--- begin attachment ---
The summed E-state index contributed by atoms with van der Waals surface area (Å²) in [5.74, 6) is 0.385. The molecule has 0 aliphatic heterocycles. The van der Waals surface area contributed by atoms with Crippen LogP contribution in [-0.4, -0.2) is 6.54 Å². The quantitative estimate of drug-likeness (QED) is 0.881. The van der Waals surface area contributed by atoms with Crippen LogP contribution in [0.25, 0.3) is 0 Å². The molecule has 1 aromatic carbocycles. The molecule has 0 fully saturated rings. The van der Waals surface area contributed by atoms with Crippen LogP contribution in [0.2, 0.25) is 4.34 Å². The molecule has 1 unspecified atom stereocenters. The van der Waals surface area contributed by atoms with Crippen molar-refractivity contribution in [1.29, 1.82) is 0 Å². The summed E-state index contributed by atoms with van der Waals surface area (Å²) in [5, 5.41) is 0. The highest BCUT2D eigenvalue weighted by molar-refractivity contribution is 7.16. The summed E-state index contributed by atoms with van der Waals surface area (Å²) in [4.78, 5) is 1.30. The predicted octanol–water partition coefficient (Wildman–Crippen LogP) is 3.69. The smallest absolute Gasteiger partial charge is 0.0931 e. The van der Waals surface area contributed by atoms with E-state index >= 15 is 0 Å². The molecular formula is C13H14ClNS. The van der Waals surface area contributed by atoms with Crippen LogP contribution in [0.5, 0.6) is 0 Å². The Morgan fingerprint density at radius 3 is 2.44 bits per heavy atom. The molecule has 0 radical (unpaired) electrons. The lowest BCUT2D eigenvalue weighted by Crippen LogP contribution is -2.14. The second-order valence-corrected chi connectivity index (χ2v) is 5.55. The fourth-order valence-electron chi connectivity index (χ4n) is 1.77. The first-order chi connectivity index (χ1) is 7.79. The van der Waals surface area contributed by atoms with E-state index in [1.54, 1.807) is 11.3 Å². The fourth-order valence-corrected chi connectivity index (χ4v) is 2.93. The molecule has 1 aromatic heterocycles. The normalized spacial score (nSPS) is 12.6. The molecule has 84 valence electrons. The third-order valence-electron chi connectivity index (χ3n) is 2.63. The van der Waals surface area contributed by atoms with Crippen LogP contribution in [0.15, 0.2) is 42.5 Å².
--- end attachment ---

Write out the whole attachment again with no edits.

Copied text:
The summed E-state index contributed by atoms with van der Waals surface area (Å²) in [5.74, 6) is 0.385. The molecule has 0 aliphatic heterocycles. The van der Waals surface area contributed by atoms with Crippen LogP contribution in [-0.4, -0.2) is 6.54 Å². The quantitative estimate of drug-likeness (QED) is 0.881. The van der Waals surface area contributed by atoms with Crippen LogP contribution in [0.25, 0.3) is 0 Å². The molecule has 1 aromatic carbocycles. The molecule has 0 fully saturated rings. The van der Waals surface area contributed by atoms with Crippen LogP contribution in [0.2, 0.25) is 4.34 Å². The molecule has 1 unspecified atom stereocenters. The van der Waals surface area contributed by atoms with Crippen molar-refractivity contribution in [1.29, 1.82) is 0 Å². The summed E-state index contributed by atoms with van der Waals surface area (Å²) in [5, 5.41) is 0. The highest BCUT2D eigenvalue weighted by molar-refractivity contribution is 7.16. The summed E-state index contributed by atoms with van der Waals surface area (Å²) in [4.78, 5) is 1.30. The predicted octanol–water partition coefficient (Wildman–Crippen LogP) is 3.69. The smallest absolute Gasteiger partial charge is 0.0931 e. The van der Waals surface area contributed by atoms with E-state index >= 15 is 0 Å². The molecular formula is C13H14ClNS. The van der Waals surface area contributed by atoms with Crippen LogP contribution in [0.5, 0.6) is 0 Å². The Morgan fingerprint density at radius 3 is 2.44 bits per heavy atom. The molecule has 0 radical (unpaired) electrons. The lowest BCUT2D eigenvalue weighted by Crippen LogP contribution is -2.14. The second-order valence-corrected chi connectivity index (χ2v) is 5.55. The fourth-order valence-electron chi connectivity index (χ4n) is 1.77. The first-order chi connectivity index (χ1) is 7.79. The van der Waals surface area contributed by atoms with E-state index in [1.54, 1.807) is 11.3 Å². The fourth-order valence-corrected chi connectivity index (χ4v) is 2.93. The molecule has 1 aromatic heterocycles. The normalized spacial score (nSPS) is 12.6. The molecule has 84 valence electrons. The third-order valence-electron chi connectivity index (χ3n) is 2.63. The van der Waals surface area contributed by atoms with Crippen LogP contribution in [0.15, 0.2) is 42.5 Å².